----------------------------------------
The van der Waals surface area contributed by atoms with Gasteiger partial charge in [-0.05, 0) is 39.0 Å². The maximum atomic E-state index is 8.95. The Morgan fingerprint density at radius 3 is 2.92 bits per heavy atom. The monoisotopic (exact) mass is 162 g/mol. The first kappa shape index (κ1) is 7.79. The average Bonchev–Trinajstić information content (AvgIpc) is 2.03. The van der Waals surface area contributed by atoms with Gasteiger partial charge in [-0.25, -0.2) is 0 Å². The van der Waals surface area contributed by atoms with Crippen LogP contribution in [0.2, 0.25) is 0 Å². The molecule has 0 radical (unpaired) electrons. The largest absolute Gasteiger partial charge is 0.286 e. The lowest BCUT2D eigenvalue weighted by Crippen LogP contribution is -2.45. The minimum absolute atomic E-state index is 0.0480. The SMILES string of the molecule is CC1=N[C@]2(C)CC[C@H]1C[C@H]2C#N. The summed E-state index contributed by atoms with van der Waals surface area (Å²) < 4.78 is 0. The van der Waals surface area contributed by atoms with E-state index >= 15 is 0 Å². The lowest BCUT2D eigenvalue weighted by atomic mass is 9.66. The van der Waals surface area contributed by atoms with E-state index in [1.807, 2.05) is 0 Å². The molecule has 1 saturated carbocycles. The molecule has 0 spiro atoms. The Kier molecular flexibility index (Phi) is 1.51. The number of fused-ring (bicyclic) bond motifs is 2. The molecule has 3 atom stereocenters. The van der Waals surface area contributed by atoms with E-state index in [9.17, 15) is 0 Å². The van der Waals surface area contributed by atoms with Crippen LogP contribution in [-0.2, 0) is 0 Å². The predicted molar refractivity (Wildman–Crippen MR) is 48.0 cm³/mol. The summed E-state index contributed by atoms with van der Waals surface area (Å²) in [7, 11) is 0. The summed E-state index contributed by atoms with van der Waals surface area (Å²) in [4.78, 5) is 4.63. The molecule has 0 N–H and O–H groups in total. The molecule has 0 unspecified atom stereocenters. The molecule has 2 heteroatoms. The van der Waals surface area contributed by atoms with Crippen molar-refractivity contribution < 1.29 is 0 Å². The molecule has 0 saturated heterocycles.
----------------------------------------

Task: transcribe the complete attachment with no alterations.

The van der Waals surface area contributed by atoms with Gasteiger partial charge in [-0.05, 0) is 39.0 Å². The maximum atomic E-state index is 8.95. The Morgan fingerprint density at radius 3 is 2.92 bits per heavy atom. The monoisotopic (exact) mass is 162 g/mol. The first kappa shape index (κ1) is 7.79. The average Bonchev–Trinajstić information content (AvgIpc) is 2.03. The van der Waals surface area contributed by atoms with Gasteiger partial charge in [-0.25, -0.2) is 0 Å². The van der Waals surface area contributed by atoms with Crippen LogP contribution in [0.2, 0.25) is 0 Å². The molecule has 0 radical (unpaired) electrons. The largest absolute Gasteiger partial charge is 0.286 e. The lowest BCUT2D eigenvalue weighted by Crippen LogP contribution is -2.45. The minimum absolute atomic E-state index is 0.0480. The SMILES string of the molecule is CC1=N[C@]2(C)CC[C@H]1C[C@H]2C#N. The summed E-state index contributed by atoms with van der Waals surface area (Å²) < 4.78 is 0. The van der Waals surface area contributed by atoms with E-state index >= 15 is 0 Å². The lowest BCUT2D eigenvalue weighted by atomic mass is 9.66. The van der Waals surface area contributed by atoms with E-state index in [1.807, 2.05) is 0 Å². The molecule has 1 saturated carbocycles. The molecule has 0 spiro atoms. The Kier molecular flexibility index (Phi) is 1.51. The number of fused-ring (bicyclic) bond motifs is 2. The molecule has 3 atom stereocenters. The van der Waals surface area contributed by atoms with E-state index in [9.17, 15) is 0 Å². The van der Waals surface area contributed by atoms with Crippen LogP contribution in [-0.2, 0) is 0 Å². The predicted molar refractivity (Wildman–Crippen MR) is 48.0 cm³/mol. The summed E-state index contributed by atoms with van der Waals surface area (Å²) in [7, 11) is 0. The summed E-state index contributed by atoms with van der Waals surface area (Å²) in [4.78, 5) is 4.63. The molecule has 0 N–H and O–H groups in total. The molecule has 0 unspecified atom stereocenters. The molecule has 2 heteroatoms. The van der Waals surface area contributed by atoms with Crippen molar-refractivity contribution < 1.29 is 0 Å². The molecule has 0 saturated heterocycles.